So why do we find purées so satisfying? Well, to borrow an argument from Phil Howard, and in the process to sound fairly pretentious, a purée offers a mouthfeel that is entirely unique. It carries flavour and coats the mouth in a way that sauces simply don’t. And of course, as a chef, it’s just easier to make things look fancy with a well-placed purée. Or perhaps we just find them comforting because they remind us of baby food. Whatever the reason, despite some food critics’ despair at ‘cheffy’ swipes across plates, I have to admit I think purées, thoughtfully made and carefully utilised, are an excellent tool for a chef.
My musings on purées have been brought about recently by various comments I’ve seen from chefs, several of which have led me to conclude that not enough high end chefs actually give the necessary thought to the preparation of (primarily vegetable) purées.
Now don’t get me wrong, in the grand scheme of things, I reckon purée preparation is going to come pretty low down the list in terms of important things to be focusing on in life right now. But it seems easier to comment on them than on an actual news story, so I’ll stick to discussing blitzed foods.
A method of preparation should be considered based on the role that the ingredient is going to play on the plate, rather than blindly cooking to a particular philosophy. For example, omitting cream for the sake of omitting cream or to modernise is a foolish notion which I dislike greatly. The question should be whether cream will help to make the best tasting version possible of a dish (unless you’ve a health food fine dining thing – in which case I cannot help you). Often the answer may well not be to add cream, which does have a tendency to dull flavours. However, context is everything. So here are a few options for different approaches to purée making.
As I’ve discussed before, a very pure carrot purée can be made by simmering carrots in carrot juice and blitzing the final product. The only ingredient is carrots, and the presence of whole carrots in the final mix helps to add body to the purée.
Sweetcorn is a good example of when the final usage of the purée needs to be considered carefully. A sweetcorn purée can be made in the fairly classic way of simmering in cream or milk then blitzing. However, sweetcorn’s natural flavour can, in my opinion, often end up somewhat muted in this preparation. By removing corn from its cob and juicing it, or by just juicing defrosted frozen sweetcorn, then cooking it slowly over a low heat, the liquid will thicken itself due to the natural presence of starch (I believe!) This helps make an incredibly pure sweetcorn purée which is much lighter than one made with cream. There is nothing wrong with either but the role the purée will play in the final dish can help to decide which road to go down.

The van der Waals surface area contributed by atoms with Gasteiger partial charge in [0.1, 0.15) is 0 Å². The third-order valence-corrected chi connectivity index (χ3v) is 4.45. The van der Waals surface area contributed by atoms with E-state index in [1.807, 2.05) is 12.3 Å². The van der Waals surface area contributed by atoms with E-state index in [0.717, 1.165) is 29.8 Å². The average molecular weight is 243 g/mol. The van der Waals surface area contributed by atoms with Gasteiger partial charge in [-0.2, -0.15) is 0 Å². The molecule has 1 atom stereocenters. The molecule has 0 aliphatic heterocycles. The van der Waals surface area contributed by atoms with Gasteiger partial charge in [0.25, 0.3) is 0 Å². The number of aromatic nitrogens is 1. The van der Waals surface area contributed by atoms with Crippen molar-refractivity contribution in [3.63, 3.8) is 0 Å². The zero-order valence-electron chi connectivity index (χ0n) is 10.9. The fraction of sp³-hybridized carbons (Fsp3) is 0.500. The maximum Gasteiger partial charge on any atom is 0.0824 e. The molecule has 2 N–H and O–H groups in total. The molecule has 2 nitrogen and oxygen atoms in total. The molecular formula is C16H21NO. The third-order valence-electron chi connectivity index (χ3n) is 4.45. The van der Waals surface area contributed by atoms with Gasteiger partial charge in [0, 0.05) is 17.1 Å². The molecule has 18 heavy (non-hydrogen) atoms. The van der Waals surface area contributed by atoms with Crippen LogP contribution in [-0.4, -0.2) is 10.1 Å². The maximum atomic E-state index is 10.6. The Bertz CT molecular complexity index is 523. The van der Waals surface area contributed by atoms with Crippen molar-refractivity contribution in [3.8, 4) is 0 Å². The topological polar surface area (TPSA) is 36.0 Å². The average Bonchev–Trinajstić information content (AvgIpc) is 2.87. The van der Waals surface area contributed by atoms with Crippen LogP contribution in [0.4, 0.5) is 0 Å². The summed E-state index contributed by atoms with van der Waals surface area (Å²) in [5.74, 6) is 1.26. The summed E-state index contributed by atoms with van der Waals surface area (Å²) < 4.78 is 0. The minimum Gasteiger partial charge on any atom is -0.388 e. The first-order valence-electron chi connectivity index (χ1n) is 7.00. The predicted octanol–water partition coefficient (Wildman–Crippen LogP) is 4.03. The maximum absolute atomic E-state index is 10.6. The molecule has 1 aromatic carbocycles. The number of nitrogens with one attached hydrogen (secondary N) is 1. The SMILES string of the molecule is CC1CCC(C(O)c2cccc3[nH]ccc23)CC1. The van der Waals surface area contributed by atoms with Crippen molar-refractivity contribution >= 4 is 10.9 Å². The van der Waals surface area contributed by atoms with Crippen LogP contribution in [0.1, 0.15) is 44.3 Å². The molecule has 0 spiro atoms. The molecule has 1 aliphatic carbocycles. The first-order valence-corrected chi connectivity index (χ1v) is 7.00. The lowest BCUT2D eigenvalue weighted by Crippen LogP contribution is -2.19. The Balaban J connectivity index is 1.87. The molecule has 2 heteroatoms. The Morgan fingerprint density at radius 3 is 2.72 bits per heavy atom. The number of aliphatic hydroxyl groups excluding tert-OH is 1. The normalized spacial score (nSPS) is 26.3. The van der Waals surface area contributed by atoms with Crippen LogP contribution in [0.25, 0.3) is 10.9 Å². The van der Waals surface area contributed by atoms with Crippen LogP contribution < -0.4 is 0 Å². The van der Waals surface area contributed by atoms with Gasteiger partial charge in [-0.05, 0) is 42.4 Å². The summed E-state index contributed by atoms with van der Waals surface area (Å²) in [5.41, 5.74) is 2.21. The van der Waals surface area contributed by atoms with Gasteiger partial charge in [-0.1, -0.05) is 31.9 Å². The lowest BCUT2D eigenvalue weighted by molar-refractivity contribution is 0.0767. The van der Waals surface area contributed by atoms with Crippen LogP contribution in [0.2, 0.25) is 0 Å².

As molecular techniques become more widespread, the ‘chemical’ options on offer to chefs to make purées become ever wider, and I won’t attempt to go into them in depth here. However, one that I will touch on which does merit attention is that of purées made with agar agar, more commonly known as ‘fluid gels’. These are made by setting a liquid to a jelly using agar agar and then blitzing it. This way, any juiced fruit or veg can be thickened to a purée with no need for any additional cream, solid ingredients or anything else that might dilute the flavour. This creates very intense, pure purées. The effect can be changed slightly if solid ingredients are blitzed with the set jelly. So, roasted mushrooms blitzed with a mushroom stock set with agar will create a strong mushroom purée but with a bit more body due to the addition of the solid ingredients.
Besides the purity of flavour that this method can achieve, the agar agar, when blitzed, gives a particular ‘mouthfeel’. The fluid gel also has the useful property of ‘behaving’ very well as it holds its shape once placed on the plate.
Sometimes cream is the only sensible option. Take a celeriac purée to accompany a game dish. Celeriac has a strong, earthy and distinctive flavour that is more than capable of standing up to the fattiness of cream and, when puréed, is often paired with rich game meats. In this case, I would argue that what we’re looking for probably isn’t a fresh, light thickened celeriac juice. We’re after something comforting and velvety that will match the richness of the game. For this we might simmer the vegetable in cream until soft, then blitz the lot. This produces an undeniably rich purée. However, by simmering in only the amount of cream the final purée will require, flavour that does seep into the cream during the simmering will at least still end up in the final product.
Cream is not always the answer. But neither is a wholehearted commitment to purity of flavour. Chefs need to think about what exactly a dish is trying to achieve and therefore what different elements of that dish need to contribute to the finished plate. Cooking to a philosophy is all well and good, but not at the expense of looking at your own dishes with a critical eye, particularly in relation to the diners’ actual eating experience of the dish, something that all too often seems to be forgotten.
Sometimes it can just become too complicated and involved. Maybe I should aspire to this instead.